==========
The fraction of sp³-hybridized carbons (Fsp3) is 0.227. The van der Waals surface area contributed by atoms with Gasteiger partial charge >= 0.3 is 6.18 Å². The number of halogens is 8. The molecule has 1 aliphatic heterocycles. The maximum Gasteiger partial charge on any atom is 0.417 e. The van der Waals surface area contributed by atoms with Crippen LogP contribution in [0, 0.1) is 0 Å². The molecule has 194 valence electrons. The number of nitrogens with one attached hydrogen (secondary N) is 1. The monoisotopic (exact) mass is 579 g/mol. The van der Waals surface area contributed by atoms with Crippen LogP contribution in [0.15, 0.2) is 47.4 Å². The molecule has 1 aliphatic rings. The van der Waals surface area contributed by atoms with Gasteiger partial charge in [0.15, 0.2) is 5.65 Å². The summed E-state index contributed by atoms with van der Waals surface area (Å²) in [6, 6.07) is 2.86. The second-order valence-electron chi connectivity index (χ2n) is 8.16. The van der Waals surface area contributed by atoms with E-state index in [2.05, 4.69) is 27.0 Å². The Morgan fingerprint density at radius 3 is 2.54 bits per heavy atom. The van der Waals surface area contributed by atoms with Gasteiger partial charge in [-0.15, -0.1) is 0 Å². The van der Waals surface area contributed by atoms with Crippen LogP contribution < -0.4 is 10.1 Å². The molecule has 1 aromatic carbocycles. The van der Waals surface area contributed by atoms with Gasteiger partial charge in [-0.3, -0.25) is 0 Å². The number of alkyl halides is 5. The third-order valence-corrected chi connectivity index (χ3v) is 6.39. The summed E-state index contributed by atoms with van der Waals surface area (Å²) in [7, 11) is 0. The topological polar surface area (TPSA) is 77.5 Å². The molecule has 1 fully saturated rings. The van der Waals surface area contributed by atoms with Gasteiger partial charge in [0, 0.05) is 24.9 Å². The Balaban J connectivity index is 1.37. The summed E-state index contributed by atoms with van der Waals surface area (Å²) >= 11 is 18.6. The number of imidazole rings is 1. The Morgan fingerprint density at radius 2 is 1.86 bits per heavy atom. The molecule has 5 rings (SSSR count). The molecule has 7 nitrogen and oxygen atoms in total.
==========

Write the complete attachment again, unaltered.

The fraction of sp³-hybridized carbons (Fsp3) is 0.227. The van der Waals surface area contributed by atoms with Gasteiger partial charge >= 0.3 is 6.18 Å². The number of halogens is 8. The molecule has 1 aliphatic heterocycles. The maximum Gasteiger partial charge on any atom is 0.417 e. The van der Waals surface area contributed by atoms with Crippen LogP contribution in [0, 0.1) is 0 Å². The molecule has 194 valence electrons. The number of nitrogens with one attached hydrogen (secondary N) is 1. The monoisotopic (exact) mass is 579 g/mol. The van der Waals surface area contributed by atoms with Crippen LogP contribution in [0.15, 0.2) is 47.4 Å². The molecule has 1 aliphatic rings. The van der Waals surface area contributed by atoms with Gasteiger partial charge in [0.15, 0.2) is 5.65 Å². The summed E-state index contributed by atoms with van der Waals surface area (Å²) in [6, 6.07) is 2.86. The second-order valence-electron chi connectivity index (χ2n) is 8.16. The van der Waals surface area contributed by atoms with E-state index in [2.05, 4.69) is 27.0 Å². The Morgan fingerprint density at radius 3 is 2.54 bits per heavy atom. The van der Waals surface area contributed by atoms with Gasteiger partial charge in [-0.15, -0.1) is 0 Å². The van der Waals surface area contributed by atoms with Crippen LogP contribution < -0.4 is 10.1 Å². The molecule has 1 aromatic carbocycles. The van der Waals surface area contributed by atoms with Gasteiger partial charge in [-0.3, -0.25) is 0 Å². The number of alkyl halides is 5. The third-order valence-corrected chi connectivity index (χ3v) is 6.39. The summed E-state index contributed by atoms with van der Waals surface area (Å²) in [7, 11) is 0. The topological polar surface area (TPSA) is 77.5 Å². The molecule has 1 fully saturated rings. The van der Waals surface area contributed by atoms with Gasteiger partial charge in [0, 0.05) is 24.9 Å². The Balaban J connectivity index is 1.37. The summed E-state index contributed by atoms with van der Waals surface area (Å²) >= 11 is 18.6. The number of imidazole rings is 1. The Morgan fingerprint density at radius 2 is 1.86 bits per heavy atom. The molecule has 5 rings (SSSR count). The molecule has 7 nitrogen and oxygen atoms in total.